The impact was immediate and dramatic. The 1966 amendment raised wages for more than one in five workers – approximately nine million Americans – with a disproportionate effect on Black Americans. The poverty rate for African-American children in families plummeted from 65.6 percent in 1965 to 39.6 percent in 1969. All told, the wage hike alone closed 20 percent of the Black-White earnings and income gap. And while the impact of the new wage protections was strongest in states that had previously had the lowest minimum wages, higher wages were not accompanied by a significant loss of jobs.
Today, opponents of a higher minimum wage want to take us backwards, with calls for a regionally tiered wage that would reintroduce the same racial disparities that kept millions of workers behind for decades. 
Half of Black workers across the country live in states where the minimum wage has stayed at or below $7.25 an hour – and most of those states are concentrated in the South, including Georgia, Mississippi, Alabama, South Carolina, Louisiana, and Tennessee. Given how resistant Southern states have been to any wage increases, and given racist pre-emption laws that prevent many cities in the South from raising pay, there is virtually no chance that workers in these areas will ever be paid a living wage unless the federal government acts.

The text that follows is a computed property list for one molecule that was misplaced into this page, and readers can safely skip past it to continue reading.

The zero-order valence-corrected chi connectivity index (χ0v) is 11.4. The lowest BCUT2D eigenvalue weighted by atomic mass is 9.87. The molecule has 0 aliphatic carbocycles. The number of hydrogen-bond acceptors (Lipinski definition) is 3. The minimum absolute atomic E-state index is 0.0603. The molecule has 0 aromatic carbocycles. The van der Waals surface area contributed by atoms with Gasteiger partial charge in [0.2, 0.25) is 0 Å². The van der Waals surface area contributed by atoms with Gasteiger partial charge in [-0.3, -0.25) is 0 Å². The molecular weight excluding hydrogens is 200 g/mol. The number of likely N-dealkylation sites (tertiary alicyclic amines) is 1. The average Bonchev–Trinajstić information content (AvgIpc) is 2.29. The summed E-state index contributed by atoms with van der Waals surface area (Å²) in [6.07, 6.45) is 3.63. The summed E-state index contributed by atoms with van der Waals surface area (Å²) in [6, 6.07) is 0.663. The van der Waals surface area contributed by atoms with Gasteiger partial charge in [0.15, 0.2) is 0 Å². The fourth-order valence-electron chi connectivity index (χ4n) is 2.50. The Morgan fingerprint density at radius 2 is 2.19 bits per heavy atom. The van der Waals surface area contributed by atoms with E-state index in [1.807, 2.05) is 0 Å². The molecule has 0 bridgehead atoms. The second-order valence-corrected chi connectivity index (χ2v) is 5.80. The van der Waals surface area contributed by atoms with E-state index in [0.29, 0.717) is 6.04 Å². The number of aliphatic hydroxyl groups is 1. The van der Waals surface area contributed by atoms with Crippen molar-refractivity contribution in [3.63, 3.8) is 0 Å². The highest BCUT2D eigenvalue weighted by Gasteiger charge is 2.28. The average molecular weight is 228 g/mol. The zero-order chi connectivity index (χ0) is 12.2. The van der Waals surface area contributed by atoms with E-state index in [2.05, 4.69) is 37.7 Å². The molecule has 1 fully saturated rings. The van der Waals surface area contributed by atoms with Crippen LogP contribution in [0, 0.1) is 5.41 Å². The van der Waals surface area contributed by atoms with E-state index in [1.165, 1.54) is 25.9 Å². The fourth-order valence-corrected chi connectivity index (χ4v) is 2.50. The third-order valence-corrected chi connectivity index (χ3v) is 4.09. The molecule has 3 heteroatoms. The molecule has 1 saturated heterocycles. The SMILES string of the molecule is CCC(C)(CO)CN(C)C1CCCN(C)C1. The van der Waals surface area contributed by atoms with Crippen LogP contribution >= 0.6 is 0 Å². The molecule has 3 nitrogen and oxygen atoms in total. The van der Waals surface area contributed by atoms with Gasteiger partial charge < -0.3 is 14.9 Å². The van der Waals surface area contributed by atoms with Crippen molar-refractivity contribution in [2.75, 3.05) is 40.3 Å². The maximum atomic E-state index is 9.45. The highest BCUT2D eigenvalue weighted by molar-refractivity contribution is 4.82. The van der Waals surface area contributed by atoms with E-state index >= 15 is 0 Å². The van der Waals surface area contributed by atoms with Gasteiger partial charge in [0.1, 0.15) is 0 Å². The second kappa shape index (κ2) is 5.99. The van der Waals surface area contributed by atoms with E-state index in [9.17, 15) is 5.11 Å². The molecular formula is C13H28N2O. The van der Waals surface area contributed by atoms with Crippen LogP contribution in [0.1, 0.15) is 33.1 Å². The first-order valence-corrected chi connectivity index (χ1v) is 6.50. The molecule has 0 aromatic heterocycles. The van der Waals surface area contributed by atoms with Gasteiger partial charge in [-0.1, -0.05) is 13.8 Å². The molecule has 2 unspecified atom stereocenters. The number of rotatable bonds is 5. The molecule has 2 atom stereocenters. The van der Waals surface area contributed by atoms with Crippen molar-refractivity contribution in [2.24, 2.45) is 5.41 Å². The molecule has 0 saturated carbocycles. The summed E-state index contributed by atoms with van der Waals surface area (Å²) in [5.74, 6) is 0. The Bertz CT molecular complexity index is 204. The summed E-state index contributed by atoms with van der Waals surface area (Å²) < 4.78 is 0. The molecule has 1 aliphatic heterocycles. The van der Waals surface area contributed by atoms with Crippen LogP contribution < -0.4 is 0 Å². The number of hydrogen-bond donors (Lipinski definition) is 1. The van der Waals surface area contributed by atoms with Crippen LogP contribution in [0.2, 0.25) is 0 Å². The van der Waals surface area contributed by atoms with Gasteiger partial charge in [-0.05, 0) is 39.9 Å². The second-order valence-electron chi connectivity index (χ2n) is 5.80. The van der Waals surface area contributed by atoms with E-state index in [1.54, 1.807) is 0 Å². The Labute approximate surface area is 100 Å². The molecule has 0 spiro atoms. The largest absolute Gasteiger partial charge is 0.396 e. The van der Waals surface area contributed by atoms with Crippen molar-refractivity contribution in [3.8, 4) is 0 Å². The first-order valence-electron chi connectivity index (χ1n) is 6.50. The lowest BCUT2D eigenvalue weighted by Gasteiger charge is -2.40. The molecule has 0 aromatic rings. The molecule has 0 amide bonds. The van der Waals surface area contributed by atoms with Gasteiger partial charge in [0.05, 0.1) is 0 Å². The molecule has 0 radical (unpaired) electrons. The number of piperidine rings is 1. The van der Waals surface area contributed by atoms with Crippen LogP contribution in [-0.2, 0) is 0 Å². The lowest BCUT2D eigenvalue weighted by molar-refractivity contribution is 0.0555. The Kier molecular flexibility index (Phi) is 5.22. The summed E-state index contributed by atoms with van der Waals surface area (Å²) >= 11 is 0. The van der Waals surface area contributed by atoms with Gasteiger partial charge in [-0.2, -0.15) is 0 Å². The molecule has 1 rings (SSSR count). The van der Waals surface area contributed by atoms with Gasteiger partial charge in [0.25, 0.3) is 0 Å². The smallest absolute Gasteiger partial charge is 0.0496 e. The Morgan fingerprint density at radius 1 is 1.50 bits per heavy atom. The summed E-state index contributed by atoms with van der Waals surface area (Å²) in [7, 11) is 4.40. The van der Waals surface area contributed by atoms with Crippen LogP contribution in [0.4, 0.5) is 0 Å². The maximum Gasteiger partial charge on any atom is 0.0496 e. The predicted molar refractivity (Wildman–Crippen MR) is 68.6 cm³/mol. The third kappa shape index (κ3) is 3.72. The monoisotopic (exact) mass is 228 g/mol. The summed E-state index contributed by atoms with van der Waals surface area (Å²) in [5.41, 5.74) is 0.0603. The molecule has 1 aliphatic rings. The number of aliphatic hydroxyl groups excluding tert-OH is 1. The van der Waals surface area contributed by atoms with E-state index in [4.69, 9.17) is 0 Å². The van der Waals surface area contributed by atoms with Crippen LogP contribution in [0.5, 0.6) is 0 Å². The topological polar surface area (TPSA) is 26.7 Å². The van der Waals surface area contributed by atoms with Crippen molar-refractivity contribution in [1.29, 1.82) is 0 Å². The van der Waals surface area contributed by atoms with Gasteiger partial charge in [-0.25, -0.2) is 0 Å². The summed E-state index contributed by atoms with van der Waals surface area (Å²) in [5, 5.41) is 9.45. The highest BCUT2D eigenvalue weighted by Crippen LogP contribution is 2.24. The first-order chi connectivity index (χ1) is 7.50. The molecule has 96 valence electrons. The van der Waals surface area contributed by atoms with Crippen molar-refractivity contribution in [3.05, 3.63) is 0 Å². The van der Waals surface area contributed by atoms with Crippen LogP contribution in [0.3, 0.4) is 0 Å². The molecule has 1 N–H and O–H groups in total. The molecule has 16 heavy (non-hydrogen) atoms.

Without federal action (or a raise from her employer), Black workers like McDonald’s cashier Tanya Harrell in Gretna, Louisiana, will be stuck at $8, forcing her to continue to rely on taxpayer assistance through Medicaid to survive. Tiffany Lowe in Memphis will continue to be paid just $7.60 at KFC, forcing her to rely on taxpayers for healthcare and to feed her children. And Lois Jones in Durham, North Carolina, will need Medicaid and SNAP to support her kids because the $8.50 she’s paid at McDonald’s just isn’t enough.
Many of the same Southern states with low minimum wages also have “Right-to-Work” provisions that weaken collective bargaining and the voice of workers on the job, as well as smaller budgets to enforce wages and other labor standards. And these are many of the same places where voting rights are under attack and Medicaid expansion is being denied.
A regional minimum wage, in short, would leave the South behind. And while Black workers would be hurt most, the impact would go well beyond working people of color. As John P. Davis of the National Negro Congress noted in his arguments for the Fair Labor Standards Act, “Once you permit employer-pressure groups to secure exemptions and differentials affecting…Negro workers, you will find that the very exploitative conditions you hope to cure by this bill will not be cured. Instead, the growing impoverishment of Negro workers will be the ugly cancer preventing the improvement of the lot of a much larger number of white workers.”
The U.S. House has the chance to rectify years of shamefully low wages and ensure all workers can finally earn enough to put food on the table and pay the rent. Given this historic opportunity, we can’t repeat the mistakes of the past.
Rev. William J. Barber II is president of Repairers of the Breach and co-chair of the Poor People’s Campaign: A National Call for Moral Revival. Mary Kay Henry is president of the Service Employees International Union. Lee Saunders is president of the American Federation of State, County and Municipal Employees.